Selfies with Boarding Passes: A Silent Cybersecurity Risk

By on Sep 22, 2016

Who doesn’t look forward to their next vacation or holiday? With a simple plane ticket, you can be off to enjoy relaxing family time or to an exotic location. These are chances to let go of worries, which can naturally lead people to be careless. But that also invites danger, as far as cybersecurity is concerned. Take the case of the classic boarding pass photo. It’s possible these celebratory snaps may leak your personal data online.

Travel expert Steve Hui ran an experiment to demonstrate just how these photos could spill private information. First, he found a photo of a stranger’s boarding pass. Using key details from it – namely passenger name and e-ticket number – he logged into their Delta airlines account. Simply put, data that every traveler should want private was exposed. Hui could see a person’s full itinerary, frequent flyer information, and payment details.

Now, to pull off this trick, a trickster has to have a boarding pass. How would they find a photo of one? With oversharing quite common in the social media world, photos are often available online. People voluntarily share these photos in their excitement for a trip. For example, a whopping 70,000 photos tagged #boardingpass are currently circulating on Instagram. How’s that for a hacker opportunity?

With social media so prevalent today, some people have wised up. Not everyone will be shocked by the dangers of sharing personal information. In fact, plenty of security-conscious people cleverly use their thumb to cover key details in photos where documents are displayed. Unfortunately, such minimal actions don’t reduce the risk by much. Any boarding pass’ barcode can easily be scanned and evaluated with free tools. If a cybercriminal is willing to hunt down photos in the first place, minor obstructions aren’t likely to stop them, when the barcode only takes a few clicks to scan.

So what would crooks do, armed with this information? The good news is this threat isn’t as worrisome as many other prevalent cybersecurity issues. Sure, somebody could change your seat or cancel your ticket. But that’s not likely. After all, cybercriminals are mainly motivated by financial profit. For those purposes, while perpetrators could learn your credit card’s last four digits from your airline account, that’s not exactly having all the numbers required to make a purchase.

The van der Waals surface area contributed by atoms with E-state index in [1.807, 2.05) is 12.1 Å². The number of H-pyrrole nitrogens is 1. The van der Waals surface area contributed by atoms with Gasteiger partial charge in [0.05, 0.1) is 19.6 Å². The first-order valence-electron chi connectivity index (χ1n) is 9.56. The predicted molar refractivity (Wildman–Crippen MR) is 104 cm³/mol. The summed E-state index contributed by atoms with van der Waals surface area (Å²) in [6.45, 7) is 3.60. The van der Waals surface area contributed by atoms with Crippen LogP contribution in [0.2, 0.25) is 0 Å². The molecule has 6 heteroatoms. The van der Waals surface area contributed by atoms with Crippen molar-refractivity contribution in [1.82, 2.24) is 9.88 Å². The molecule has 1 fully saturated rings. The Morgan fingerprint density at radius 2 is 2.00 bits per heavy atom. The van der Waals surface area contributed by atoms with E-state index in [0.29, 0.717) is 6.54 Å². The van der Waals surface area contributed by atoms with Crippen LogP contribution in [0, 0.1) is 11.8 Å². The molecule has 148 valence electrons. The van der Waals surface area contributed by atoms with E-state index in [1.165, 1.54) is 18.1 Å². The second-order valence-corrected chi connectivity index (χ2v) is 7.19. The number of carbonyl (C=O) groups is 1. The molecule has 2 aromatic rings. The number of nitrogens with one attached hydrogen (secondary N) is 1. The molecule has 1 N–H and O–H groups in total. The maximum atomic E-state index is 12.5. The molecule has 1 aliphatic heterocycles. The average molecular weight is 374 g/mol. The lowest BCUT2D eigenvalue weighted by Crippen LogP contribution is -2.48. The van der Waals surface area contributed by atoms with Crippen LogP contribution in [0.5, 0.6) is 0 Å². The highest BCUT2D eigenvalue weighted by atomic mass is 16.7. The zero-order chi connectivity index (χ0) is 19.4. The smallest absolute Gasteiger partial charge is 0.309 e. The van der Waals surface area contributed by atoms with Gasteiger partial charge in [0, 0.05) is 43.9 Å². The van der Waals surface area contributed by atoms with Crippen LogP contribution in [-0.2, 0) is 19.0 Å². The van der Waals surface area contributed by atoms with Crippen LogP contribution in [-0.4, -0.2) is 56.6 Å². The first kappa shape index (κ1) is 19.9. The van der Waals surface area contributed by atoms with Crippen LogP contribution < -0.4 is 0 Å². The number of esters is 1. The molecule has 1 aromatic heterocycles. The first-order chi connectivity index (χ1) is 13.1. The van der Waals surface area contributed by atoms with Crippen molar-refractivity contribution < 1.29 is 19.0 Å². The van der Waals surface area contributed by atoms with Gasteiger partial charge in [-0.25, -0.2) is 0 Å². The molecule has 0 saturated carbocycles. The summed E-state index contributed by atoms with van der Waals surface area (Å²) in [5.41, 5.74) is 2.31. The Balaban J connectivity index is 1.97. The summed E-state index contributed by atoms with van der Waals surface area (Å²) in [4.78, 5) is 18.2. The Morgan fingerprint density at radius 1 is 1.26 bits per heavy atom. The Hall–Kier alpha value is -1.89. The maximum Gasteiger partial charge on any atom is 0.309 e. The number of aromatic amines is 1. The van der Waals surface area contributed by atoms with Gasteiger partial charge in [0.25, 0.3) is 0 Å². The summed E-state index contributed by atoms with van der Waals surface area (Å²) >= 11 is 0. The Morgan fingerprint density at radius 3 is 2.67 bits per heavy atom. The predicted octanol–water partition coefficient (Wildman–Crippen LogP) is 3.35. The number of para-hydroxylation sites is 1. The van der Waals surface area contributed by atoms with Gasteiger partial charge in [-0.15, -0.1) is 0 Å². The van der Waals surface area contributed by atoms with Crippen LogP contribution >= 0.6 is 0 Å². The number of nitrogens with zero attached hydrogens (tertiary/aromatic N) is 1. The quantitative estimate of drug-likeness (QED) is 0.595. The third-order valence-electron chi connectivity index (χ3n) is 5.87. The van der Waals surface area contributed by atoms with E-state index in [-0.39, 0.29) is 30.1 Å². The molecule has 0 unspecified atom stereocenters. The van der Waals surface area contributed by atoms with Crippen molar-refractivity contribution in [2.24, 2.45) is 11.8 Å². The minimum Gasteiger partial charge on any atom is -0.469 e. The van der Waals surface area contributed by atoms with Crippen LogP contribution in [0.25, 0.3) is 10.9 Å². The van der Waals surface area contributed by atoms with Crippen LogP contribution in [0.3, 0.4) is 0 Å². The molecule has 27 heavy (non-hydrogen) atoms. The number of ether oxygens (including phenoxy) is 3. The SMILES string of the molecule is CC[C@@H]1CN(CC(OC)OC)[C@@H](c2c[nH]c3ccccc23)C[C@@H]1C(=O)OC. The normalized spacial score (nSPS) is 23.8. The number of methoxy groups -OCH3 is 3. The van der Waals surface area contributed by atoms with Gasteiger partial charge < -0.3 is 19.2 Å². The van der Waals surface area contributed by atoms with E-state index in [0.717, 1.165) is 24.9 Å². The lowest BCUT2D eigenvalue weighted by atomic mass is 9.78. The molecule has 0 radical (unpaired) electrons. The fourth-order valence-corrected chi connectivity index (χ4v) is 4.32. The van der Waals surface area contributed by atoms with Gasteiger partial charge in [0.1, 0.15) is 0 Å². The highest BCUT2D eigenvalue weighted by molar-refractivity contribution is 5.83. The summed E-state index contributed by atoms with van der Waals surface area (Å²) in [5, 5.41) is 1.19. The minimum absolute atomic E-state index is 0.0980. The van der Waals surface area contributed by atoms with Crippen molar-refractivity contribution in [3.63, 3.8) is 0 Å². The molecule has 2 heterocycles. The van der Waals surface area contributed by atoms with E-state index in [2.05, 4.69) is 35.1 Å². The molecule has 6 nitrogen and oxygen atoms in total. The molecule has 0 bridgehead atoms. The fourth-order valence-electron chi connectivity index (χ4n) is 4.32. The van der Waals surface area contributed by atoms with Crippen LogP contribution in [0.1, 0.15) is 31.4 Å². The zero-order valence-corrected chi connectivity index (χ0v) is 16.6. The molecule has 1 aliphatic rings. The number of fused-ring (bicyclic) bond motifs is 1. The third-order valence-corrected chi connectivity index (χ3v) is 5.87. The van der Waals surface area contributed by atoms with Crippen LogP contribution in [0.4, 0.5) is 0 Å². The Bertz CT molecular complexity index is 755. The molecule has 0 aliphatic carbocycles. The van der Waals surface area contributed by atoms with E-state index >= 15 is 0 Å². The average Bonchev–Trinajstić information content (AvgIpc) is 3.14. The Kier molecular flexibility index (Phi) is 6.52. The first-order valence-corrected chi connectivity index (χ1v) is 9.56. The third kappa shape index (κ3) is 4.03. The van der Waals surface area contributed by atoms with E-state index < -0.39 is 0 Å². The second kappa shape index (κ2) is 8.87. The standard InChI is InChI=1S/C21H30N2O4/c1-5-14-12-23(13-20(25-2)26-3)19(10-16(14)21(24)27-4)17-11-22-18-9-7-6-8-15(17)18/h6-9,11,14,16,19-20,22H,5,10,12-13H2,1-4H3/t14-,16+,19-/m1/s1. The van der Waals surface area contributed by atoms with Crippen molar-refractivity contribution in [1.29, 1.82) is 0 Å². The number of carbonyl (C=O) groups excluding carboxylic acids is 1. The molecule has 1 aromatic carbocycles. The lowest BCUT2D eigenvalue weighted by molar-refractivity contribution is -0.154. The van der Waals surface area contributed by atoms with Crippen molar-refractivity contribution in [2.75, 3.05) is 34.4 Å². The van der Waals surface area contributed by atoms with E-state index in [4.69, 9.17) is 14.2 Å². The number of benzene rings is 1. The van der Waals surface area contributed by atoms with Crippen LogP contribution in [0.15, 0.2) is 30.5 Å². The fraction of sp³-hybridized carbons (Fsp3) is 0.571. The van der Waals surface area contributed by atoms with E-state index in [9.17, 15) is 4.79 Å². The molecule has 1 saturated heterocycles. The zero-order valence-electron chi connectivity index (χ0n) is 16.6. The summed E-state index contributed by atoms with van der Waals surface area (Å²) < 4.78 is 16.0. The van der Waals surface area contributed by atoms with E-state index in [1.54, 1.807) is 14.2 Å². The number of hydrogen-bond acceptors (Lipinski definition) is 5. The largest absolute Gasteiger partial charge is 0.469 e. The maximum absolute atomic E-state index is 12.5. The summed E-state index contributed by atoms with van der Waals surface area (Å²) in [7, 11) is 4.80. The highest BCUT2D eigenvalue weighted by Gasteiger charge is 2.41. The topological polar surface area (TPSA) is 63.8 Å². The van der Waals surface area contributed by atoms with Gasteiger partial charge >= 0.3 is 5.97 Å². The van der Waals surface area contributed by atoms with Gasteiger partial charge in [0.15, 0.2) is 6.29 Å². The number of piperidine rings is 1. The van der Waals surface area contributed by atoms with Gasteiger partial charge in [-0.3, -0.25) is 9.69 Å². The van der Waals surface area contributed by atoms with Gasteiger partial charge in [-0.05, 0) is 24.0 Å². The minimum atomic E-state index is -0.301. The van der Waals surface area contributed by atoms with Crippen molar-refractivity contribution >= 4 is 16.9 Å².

Such abilities are still unnerving though. This hack highlights how easy it is for strangers to gain private information, if we’re careless with our photos. Everyone should take care online to prevent exposing sensitive, personal details to the public—even when expressing excitement for a big getaway.

Here are a couple tips to keep in mind, to safely take your next selfie:

  • Keep identifiers out of the picture. Cybercriminals can exploit names, barcodes, and details that are unique to you. Avoid posting photos online displaying data that can identify you—it could mean a serious online security faux pas.
  • Be private with your social media. Make sure your photos are only seen by the right people. That consist of two tasks. First, it’s important to set the privacy settings on your account. Some platforms, such as Facebook, even allow you to control settings on each post. Also, as a general rule of thumb, be sure to only accept friend requests from people you know.

And, of course, stay on top of the latest consumer and mobile security threats by following me and @McAfee on Twitter, and ‘Like’ us on Facebook.

gary

About the Author

Gary Davis

Gary Davis was previously McAfee's Consumer Security Evangelist providing security education and advice to businesses and consumers. He is a sought-after speaker on trends in digital security, appearing at conferences and events, as well as security and consumer lifestyle broadcast outlets and publications such as ABC, NBC, FOX, the Wall Street Journal, USA Today, Money ...

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